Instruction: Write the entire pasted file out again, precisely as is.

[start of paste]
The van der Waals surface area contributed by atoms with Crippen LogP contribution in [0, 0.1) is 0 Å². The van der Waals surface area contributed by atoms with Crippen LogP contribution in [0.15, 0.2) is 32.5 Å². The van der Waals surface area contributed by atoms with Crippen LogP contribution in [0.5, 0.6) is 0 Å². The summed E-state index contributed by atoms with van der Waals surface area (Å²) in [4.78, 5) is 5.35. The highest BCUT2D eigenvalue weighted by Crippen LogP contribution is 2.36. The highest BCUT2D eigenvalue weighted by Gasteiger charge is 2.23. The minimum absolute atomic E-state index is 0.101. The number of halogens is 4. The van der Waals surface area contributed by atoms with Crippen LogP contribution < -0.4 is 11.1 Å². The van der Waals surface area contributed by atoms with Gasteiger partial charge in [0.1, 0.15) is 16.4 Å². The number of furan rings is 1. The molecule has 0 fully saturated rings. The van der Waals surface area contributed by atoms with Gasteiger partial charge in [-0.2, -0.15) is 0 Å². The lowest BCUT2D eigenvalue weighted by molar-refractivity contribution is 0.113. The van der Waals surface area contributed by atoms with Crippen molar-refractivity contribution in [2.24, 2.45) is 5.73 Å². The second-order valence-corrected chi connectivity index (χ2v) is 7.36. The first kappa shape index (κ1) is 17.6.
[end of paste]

The van der Waals surface area contributed by atoms with Crippen LogP contribution in [0, 0.1) is 0 Å². The van der Waals surface area contributed by atoms with Crippen LogP contribution in [0.15, 0.2) is 32.5 Å². The van der Waals surface area contributed by atoms with Crippen LogP contribution in [0.5, 0.6) is 0 Å². The summed E-state index contributed by atoms with van der Waals surface area (Å²) in [4.78, 5) is 5.35. The highest BCUT2D eigenvalue weighted by Crippen LogP contribution is 2.36. The highest BCUT2D eigenvalue weighted by Gasteiger charge is 2.23. The minimum absolute atomic E-state index is 0.101. The number of halogens is 4. The van der Waals surface area contributed by atoms with Crippen LogP contribution < -0.4 is 11.1 Å². The van der Waals surface area contributed by atoms with Gasteiger partial charge in [0.1, 0.15) is 16.4 Å². The number of furan rings is 1. The molecule has 0 fully saturated rings. The van der Waals surface area contributed by atoms with Gasteiger partial charge in [-0.2, -0.15) is 0 Å². The lowest BCUT2D eigenvalue weighted by molar-refractivity contribution is 0.113. The van der Waals surface area contributed by atoms with Crippen molar-refractivity contribution in [2.24, 2.45) is 5.73 Å². The second-order valence-corrected chi connectivity index (χ2v) is 7.36. The first kappa shape index (κ1) is 17.6.